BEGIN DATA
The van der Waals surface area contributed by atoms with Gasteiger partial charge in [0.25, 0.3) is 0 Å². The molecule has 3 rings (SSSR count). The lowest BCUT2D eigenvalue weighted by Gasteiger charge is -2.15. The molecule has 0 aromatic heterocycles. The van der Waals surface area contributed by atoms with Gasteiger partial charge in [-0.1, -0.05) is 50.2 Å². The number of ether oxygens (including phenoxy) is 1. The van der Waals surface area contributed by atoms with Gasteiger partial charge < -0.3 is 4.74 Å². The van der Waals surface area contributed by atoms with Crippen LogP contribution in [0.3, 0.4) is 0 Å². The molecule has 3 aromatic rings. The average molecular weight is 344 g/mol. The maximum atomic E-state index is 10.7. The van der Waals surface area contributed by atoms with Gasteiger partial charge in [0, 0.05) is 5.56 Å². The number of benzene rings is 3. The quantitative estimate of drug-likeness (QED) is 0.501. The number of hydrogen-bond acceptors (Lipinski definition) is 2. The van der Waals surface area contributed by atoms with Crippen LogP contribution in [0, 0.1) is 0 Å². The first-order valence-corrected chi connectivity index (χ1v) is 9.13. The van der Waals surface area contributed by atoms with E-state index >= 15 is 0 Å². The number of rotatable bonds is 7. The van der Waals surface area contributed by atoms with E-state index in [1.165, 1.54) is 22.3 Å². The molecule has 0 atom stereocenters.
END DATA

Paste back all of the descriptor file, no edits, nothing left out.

The van der Waals surface area contributed by atoms with Gasteiger partial charge in [0.25, 0.3) is 0 Å². The molecule has 3 rings (SSSR count). The lowest BCUT2D eigenvalue weighted by Gasteiger charge is -2.15. The molecule has 0 aromatic heterocycles. The van der Waals surface area contributed by atoms with Gasteiger partial charge in [-0.1, -0.05) is 50.2 Å². The number of ether oxygens (including phenoxy) is 1. The van der Waals surface area contributed by atoms with Gasteiger partial charge < -0.3 is 4.74 Å². The van der Waals surface area contributed by atoms with Crippen LogP contribution in [0.3, 0.4) is 0 Å². The molecule has 3 aromatic rings. The average molecular weight is 344 g/mol. The maximum atomic E-state index is 10.7. The van der Waals surface area contributed by atoms with Gasteiger partial charge in [0, 0.05) is 5.56 Å². The number of benzene rings is 3. The quantitative estimate of drug-likeness (QED) is 0.501. The number of hydrogen-bond acceptors (Lipinski definition) is 2. The van der Waals surface area contributed by atoms with Crippen LogP contribution in [0, 0.1) is 0 Å². The first-order valence-corrected chi connectivity index (χ1v) is 9.13. The van der Waals surface area contributed by atoms with E-state index >= 15 is 0 Å². The number of rotatable bonds is 7. The van der Waals surface area contributed by atoms with E-state index in [1.165, 1.54) is 22.3 Å². The molecule has 0 atom stereocenters.